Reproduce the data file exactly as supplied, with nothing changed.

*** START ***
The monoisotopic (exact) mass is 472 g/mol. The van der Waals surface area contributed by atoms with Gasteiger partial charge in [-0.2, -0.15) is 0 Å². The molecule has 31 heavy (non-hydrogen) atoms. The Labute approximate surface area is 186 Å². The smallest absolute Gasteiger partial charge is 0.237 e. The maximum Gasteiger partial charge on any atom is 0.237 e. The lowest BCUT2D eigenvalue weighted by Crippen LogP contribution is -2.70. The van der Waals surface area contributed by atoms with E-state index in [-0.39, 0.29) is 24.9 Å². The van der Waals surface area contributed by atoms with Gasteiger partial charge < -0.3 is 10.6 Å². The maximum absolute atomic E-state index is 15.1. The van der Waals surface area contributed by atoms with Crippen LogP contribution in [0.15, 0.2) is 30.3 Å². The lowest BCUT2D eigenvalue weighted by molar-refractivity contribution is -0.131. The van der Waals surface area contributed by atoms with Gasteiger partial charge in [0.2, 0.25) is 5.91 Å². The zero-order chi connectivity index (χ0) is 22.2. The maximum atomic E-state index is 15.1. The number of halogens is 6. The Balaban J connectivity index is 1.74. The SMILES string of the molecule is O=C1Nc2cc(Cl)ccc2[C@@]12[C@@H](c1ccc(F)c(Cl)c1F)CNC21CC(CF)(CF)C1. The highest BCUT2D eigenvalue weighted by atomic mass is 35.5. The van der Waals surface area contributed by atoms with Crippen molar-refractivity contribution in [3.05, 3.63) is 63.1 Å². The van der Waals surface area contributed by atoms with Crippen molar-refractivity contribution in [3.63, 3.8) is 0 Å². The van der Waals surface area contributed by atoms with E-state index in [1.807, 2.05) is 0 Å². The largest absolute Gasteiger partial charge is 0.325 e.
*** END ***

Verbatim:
The monoisotopic (exact) mass is 472 g/mol. The van der Waals surface area contributed by atoms with Gasteiger partial charge in [-0.2, -0.15) is 0 Å². The molecule has 31 heavy (non-hydrogen) atoms. The Labute approximate surface area is 186 Å². The smallest absolute Gasteiger partial charge is 0.237 e. The maximum Gasteiger partial charge on any atom is 0.237 e. The lowest BCUT2D eigenvalue weighted by Crippen LogP contribution is -2.70. The van der Waals surface area contributed by atoms with E-state index in [-0.39, 0.29) is 24.9 Å². The van der Waals surface area contributed by atoms with Gasteiger partial charge < -0.3 is 10.6 Å². The maximum absolute atomic E-state index is 15.1. The van der Waals surface area contributed by atoms with Crippen LogP contribution in [0.15, 0.2) is 30.3 Å². The lowest BCUT2D eigenvalue weighted by molar-refractivity contribution is -0.131. The van der Waals surface area contributed by atoms with Gasteiger partial charge in [0.2, 0.25) is 5.91 Å². The zero-order chi connectivity index (χ0) is 22.2. The maximum atomic E-state index is 15.1. The number of halogens is 6. The Balaban J connectivity index is 1.74. The SMILES string of the molecule is O=C1Nc2cc(Cl)ccc2[C@@]12[C@@H](c1ccc(F)c(Cl)c1F)CNC21CC(CF)(CF)C1. The highest BCUT2D eigenvalue weighted by atomic mass is 35.5. The van der Waals surface area contributed by atoms with Crippen molar-refractivity contribution in [3.05, 3.63) is 63.1 Å². The van der Waals surface area contributed by atoms with Crippen molar-refractivity contribution in [3.63, 3.8) is 0 Å². The van der Waals surface area contributed by atoms with E-state index in [1.807, 2.05) is 0 Å². The largest absolute Gasteiger partial charge is 0.325 e.